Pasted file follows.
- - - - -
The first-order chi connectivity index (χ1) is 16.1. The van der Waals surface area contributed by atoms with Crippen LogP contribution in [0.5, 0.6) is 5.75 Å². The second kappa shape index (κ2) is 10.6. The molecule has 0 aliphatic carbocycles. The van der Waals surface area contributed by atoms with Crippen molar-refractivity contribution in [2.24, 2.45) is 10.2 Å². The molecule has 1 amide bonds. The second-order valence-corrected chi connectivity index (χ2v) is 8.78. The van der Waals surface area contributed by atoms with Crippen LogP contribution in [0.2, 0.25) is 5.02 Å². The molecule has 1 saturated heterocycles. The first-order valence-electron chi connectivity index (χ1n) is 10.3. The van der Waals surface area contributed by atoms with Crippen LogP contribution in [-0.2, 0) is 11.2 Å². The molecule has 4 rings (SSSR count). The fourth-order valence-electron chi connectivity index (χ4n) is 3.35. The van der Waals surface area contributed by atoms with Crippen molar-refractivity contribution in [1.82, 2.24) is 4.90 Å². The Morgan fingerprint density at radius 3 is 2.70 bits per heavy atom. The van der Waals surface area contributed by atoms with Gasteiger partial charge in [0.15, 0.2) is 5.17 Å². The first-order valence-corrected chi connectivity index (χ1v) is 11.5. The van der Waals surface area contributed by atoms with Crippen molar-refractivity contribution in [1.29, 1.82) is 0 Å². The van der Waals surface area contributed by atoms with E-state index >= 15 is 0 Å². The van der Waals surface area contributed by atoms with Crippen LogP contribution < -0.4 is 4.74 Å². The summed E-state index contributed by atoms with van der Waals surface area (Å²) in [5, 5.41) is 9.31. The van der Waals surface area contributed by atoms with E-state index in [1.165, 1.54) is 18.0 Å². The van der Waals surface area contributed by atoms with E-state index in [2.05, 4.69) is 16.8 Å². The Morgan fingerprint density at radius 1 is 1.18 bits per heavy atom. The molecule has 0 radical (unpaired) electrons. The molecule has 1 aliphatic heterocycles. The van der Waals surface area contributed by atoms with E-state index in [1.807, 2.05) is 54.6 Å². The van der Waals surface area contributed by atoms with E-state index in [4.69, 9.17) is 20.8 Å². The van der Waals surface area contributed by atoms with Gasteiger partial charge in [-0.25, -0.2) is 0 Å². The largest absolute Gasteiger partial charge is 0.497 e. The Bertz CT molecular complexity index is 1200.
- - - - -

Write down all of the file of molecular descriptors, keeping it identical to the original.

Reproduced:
The first-order chi connectivity index (χ1) is 16.1. The van der Waals surface area contributed by atoms with Crippen LogP contribution in [0.5, 0.6) is 5.75 Å². The second kappa shape index (κ2) is 10.6. The molecule has 0 aliphatic carbocycles. The van der Waals surface area contributed by atoms with Crippen molar-refractivity contribution in [2.24, 2.45) is 10.2 Å². The molecule has 1 amide bonds. The second-order valence-corrected chi connectivity index (χ2v) is 8.78. The van der Waals surface area contributed by atoms with Crippen LogP contribution in [0.2, 0.25) is 5.02 Å². The molecule has 1 saturated heterocycles. The first-order valence-electron chi connectivity index (χ1n) is 10.3. The van der Waals surface area contributed by atoms with Crippen LogP contribution in [-0.2, 0) is 11.2 Å². The molecule has 4 rings (SSSR count). The fourth-order valence-electron chi connectivity index (χ4n) is 3.35. The van der Waals surface area contributed by atoms with Crippen molar-refractivity contribution in [1.82, 2.24) is 4.90 Å². The Morgan fingerprint density at radius 3 is 2.70 bits per heavy atom. The van der Waals surface area contributed by atoms with Gasteiger partial charge in [0.15, 0.2) is 5.17 Å². The first-order valence-corrected chi connectivity index (χ1v) is 11.5. The van der Waals surface area contributed by atoms with Crippen molar-refractivity contribution in [1.29, 1.82) is 0 Å². The van der Waals surface area contributed by atoms with E-state index >= 15 is 0 Å². The van der Waals surface area contributed by atoms with Crippen LogP contribution < -0.4 is 4.74 Å². The summed E-state index contributed by atoms with van der Waals surface area (Å²) in [5, 5.41) is 9.31. The van der Waals surface area contributed by atoms with E-state index in [1.165, 1.54) is 18.0 Å². The van der Waals surface area contributed by atoms with E-state index in [2.05, 4.69) is 16.8 Å². The Morgan fingerprint density at radius 1 is 1.18 bits per heavy atom. The molecule has 0 radical (unpaired) electrons. The molecule has 1 aliphatic heterocycles. The van der Waals surface area contributed by atoms with E-state index in [1.807, 2.05) is 54.6 Å². The van der Waals surface area contributed by atoms with E-state index in [4.69, 9.17) is 20.8 Å². The van der Waals surface area contributed by atoms with Gasteiger partial charge in [-0.25, -0.2) is 0 Å². The largest absolute Gasteiger partial charge is 0.497 e. The Bertz CT molecular complexity index is 1200.